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Affiliate web sites have become a major source of sales and new customers for online retailers. But affiliate marketing sites can also pose threats to a retailer’s brand and Internet search strategy if the retailer does not keep an eye on its affiliates.
Affiliate web sites have become a major source of sales and new customers for online retailers. But affiliate marketing sites, which host links to retailers and earn a commission on each sale that takes place when someone clicks from the affiliate site to the retailer’s, can also pose threats to a retailer’s brand and Internet search strategy if the retailer does not keep an eye on its affiliates.
That’s the message Frederick’s of Hollywood and SeaEagle.com delivered to attendees at the Annual Catalog Conference in Chicago last month. “Affiliates are outside sales people, helpful in getting new customers, but you have to consider your brand equity,” said Danielle Savin, vice president and general manager of the direct division at Frederick’s. “What does the affiliate do to your brand?”
For instance, Frederick’s avoids affiliates that operate as discount sites to avoid building a reputation for Frederick’s as an off-price retailer, Savin said. She noted that 5% of Frederick’s direct sales are through affiliates and that 75% of affiliate-generated sales are new customers. Jeff Molander, principal of consulting firm Molander & Associates and moderator of the session that featured Savin and John Hoge, vice president of SeaEagle.com, online and catalog retailer of boats and marine supplies, noted that he has seen more retailers paying closer attention to how affiliates play up their brand image, discouraging affiliates from overly promoting discounted prices.
Another concern in affiliate marketing is what affiliates can do to a retailer’s cost of engaging in search engine marketing, Molander said. Particularly nettlesome, he said, was the practice of some affiliates to outbid their retailer partners on keywords or on the retailer’s own name. Molander said he is seeing more retailers insisting that affiliates not include the retailer’s trademarked terms in the affiliate’s Internet search marketing strategies.
Got to pay attention
While much of the affiliate sign-up and sales commission processes are automated, affiliate marketing management is no wind-it-up-and-let-it-run operation, attendees heard. Getting the most out of affiliate programs requires strong relationships with top affiliates and closely monitoring those that may harm a retailer’s brand, Hoge said. About half the time SeaEagle spends on its affiliate programs is in monitoring the 5% of affiliates who put SeaEagle’s Internet marketing programs at risk, while it spends the other half on building relationships with its best affiliates. “We need strong relationships and trust with affiliates,” he said. Hoge said SeaEagle pays 12% commissions on sales from new customers and 5% for repeat customers.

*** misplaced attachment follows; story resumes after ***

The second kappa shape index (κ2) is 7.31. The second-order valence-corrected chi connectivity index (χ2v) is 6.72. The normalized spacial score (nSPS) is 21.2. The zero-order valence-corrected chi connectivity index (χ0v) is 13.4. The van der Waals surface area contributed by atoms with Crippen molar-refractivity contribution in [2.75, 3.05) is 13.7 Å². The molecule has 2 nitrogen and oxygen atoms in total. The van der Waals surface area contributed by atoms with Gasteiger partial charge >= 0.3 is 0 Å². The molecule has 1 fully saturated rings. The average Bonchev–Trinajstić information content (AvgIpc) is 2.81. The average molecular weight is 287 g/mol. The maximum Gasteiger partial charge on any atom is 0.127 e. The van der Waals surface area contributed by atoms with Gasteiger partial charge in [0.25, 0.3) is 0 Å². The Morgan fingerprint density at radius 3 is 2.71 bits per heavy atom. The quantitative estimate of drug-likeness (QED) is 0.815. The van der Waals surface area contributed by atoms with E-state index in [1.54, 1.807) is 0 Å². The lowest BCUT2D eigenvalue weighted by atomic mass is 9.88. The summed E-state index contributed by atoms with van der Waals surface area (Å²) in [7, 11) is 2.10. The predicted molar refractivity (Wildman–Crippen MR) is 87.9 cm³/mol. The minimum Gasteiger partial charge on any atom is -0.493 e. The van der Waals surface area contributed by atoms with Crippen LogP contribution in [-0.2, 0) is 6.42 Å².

Hoge said he routinely checks search engine Overture, which is owned by Yahoo Inc., to see how much affiliates are bidding on SeaEagle’s preferred keywords, including its brand name. “As long as affiliates’ keywords appear below ours, that’s a benefit to us,” Hoge said. “But we say that affiliates can’t outbid us for our key cost-per-click words. If they try to push us down in search results, we tell them not to.”
He added that the Google search engine doesn’t provide as much visibility into what others are bidding on keywords, but that he’ll monitor Google search results for SeaEagle’s key terms and contact any affiliates that appear too high in listings.
Both SeaEagle and Frederick’s said they actively assist their affiliates in improving promotional activity. SeaEagle offers cash prizes to affiliates that work to increase sales through such steps as better site placement of SeaEagle product links, promotional pop-ups, targeted e-mail campaigns and in-store signage.
Frederick’s encourages affiliates to participate in special promotions. “If we do free shipping, we let the affiliates know so they can promote it also,” Savin said.